Despite leaflets in every door and posters in stairwells, only an estimated 40 people attended the Drop-In organised especially for Crossfields Estate by Workspace last Wednesday to view the latest plans to redevelop the Faircharm Estate. Perhaps 3.30-7.30pm was not particularly convenient for most?
The above visuals were kindly provided by Karakusevic Carson, the architects tasked with drawing up a plan for Workspace who want to knock down the present buildings and construct four new buildings that will house both business and residential units. There would be a decrease in the former use and a massive increase in the latter. Three of the buildings will be residential from the first floor up, including a 13/14 storey tower in the south east of the site, next to the Creek.
It was claimed that 30% of the housing would be affordable and that there would be parking for 60 cars. The new buildings fronting onto Creekside will be much taller than the present buildings – two floors higher than Crossfields, one-to-two floors higher than the APT building, and half the height of Creekside Village. The proposed tower would be almost three times as tall as Crossfields.
A questionnaire accompanied the exhibition. Here are the questions for local residents:
1. Do you live locally / on the Crossfields Estate?
2. Is there anything you would like to see improved on (the) Creekside?
3. Do you have any comments on the existing buildings at (the) Faircharm?
4. Do you think more access to the Creek would be beneficial?
5. Would you come to a cafe/pub on the Faircharm?
6. Would Creekside & Deptford benefit from other evening venues?
7. We have designed the buildings to be mainly built in high quality brick with large windows. The architectural feel is both elegant and robust, is this an approach you support?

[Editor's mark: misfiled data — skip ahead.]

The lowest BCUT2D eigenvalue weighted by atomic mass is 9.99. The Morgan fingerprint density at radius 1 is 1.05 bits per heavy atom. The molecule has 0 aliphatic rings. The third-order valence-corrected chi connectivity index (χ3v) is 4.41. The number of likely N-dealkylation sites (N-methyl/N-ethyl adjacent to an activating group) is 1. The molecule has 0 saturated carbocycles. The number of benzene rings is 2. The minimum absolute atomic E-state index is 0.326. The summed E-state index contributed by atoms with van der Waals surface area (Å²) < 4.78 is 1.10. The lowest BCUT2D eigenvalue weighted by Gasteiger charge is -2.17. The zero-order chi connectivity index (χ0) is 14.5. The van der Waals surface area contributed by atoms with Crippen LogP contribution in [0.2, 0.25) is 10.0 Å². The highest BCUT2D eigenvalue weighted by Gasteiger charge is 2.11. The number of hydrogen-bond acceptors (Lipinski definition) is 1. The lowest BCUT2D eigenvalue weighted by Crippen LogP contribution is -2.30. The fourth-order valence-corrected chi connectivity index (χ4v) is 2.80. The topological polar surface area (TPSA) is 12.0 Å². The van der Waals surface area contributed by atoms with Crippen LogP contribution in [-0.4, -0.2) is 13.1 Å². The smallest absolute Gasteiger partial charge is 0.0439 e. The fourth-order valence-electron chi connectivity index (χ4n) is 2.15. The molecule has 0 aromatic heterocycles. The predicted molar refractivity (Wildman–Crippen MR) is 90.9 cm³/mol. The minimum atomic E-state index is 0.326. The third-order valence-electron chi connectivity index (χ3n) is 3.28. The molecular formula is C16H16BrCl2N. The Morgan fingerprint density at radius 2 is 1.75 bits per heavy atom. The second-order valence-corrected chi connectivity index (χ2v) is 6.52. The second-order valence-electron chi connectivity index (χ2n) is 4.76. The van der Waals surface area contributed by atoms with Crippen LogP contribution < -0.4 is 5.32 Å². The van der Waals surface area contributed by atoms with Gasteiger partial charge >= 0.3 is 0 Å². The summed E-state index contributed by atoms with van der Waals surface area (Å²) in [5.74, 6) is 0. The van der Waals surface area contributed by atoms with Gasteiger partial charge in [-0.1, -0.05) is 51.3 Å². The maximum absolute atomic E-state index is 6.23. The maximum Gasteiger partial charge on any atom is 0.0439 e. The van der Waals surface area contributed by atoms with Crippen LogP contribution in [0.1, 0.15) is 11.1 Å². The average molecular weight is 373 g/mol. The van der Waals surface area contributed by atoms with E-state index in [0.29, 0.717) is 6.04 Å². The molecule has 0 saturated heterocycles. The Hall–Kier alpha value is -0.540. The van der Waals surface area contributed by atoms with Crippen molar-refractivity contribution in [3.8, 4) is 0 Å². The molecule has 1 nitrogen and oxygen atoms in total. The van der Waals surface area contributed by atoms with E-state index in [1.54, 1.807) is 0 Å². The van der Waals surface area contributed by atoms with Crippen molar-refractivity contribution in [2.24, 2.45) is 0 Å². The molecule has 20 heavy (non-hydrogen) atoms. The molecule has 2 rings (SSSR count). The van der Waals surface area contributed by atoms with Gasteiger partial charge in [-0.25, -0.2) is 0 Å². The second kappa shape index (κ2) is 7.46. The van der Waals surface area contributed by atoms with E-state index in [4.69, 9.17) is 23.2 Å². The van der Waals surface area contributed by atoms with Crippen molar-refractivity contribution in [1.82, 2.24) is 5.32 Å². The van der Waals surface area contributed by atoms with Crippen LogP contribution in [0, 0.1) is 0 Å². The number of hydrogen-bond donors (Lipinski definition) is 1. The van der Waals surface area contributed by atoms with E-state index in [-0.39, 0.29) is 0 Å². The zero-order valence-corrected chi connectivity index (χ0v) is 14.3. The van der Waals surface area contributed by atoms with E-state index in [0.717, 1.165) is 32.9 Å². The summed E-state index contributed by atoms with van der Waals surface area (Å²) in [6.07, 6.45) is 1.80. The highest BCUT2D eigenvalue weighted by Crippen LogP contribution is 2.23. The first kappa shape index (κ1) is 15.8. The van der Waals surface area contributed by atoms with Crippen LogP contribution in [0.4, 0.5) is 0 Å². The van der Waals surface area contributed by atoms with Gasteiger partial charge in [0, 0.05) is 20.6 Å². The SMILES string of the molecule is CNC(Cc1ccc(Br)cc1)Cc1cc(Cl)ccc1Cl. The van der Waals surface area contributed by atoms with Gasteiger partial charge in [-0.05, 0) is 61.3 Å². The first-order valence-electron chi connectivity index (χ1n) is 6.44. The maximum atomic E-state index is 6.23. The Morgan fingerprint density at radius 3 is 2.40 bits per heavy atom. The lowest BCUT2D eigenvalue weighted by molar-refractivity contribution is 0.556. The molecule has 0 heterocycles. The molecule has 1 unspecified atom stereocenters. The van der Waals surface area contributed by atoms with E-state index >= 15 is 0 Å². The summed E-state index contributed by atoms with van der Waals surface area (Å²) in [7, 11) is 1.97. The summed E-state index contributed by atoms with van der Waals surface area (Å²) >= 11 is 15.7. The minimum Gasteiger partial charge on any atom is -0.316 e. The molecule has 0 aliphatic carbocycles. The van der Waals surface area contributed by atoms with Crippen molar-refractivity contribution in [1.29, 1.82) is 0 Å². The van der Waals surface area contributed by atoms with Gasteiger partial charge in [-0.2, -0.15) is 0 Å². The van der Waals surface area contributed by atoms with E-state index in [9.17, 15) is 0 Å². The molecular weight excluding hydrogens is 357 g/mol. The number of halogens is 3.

8. We are proposing a mix of both commercial, arts space and residential space. Is this something you feel is appropriate for Deptford?
9. Most of the buildings are 5-7 storeys in height, and are a similar scale to the Crossfields buildings. Do you think this is the right approach?
10. A taller building is required on the site to achieve a viable proposal. A 12-13 storey building is proposed to be located on the Creek edge, do you think this is the correct place? (please see the model)
So, there is a promise that we shall have more access to the Creek, and that we might welcome the addition of new cafes and bars, since it is claimed there will be no barriers to entering the development. However, considering the present security arrangements, one suspects that access to the Creek may well be restricted to the daytime, since the newly housed businesses (and possibly the new residents) may not welcome the local oiks wandering around their premises at night time. Drawings show potential cafes, bars and galleries situated inside the site, but it is also suggested these public spaces are actually placed on the main road, opposite Holden and Wilshaw Houses.
That idea – along with the height of the buildings fronting the development – will greatly impact those residents in Wilshaw and Holden who face onto Creekside. It was suggested there may be the possibility of securing mitigating Section 106 agreements that could benefit Crossfields directly, such as key-fob operated bollards at our entrances (to stop businesses and new residents using our parking spaces). Perhaps you have other suggestions – a resident has already suggested we have a fully equipped laundry, another has asked for a state-of-the-art community space that could house activities other than meetings.
Workspace hope to submit to Lewisham's Planning Department in February and say they will hold another consultation in January. Their plans are not entirely popular with the present business tenants, and Lewisham's Conservation Team are presently consulting over designating the area a Creekside Conservation Zone which would call for the buildings to remain as they are (see previous post where you can download the full proposal).
Click on the elevation drawing below to get an idea of heights and massing.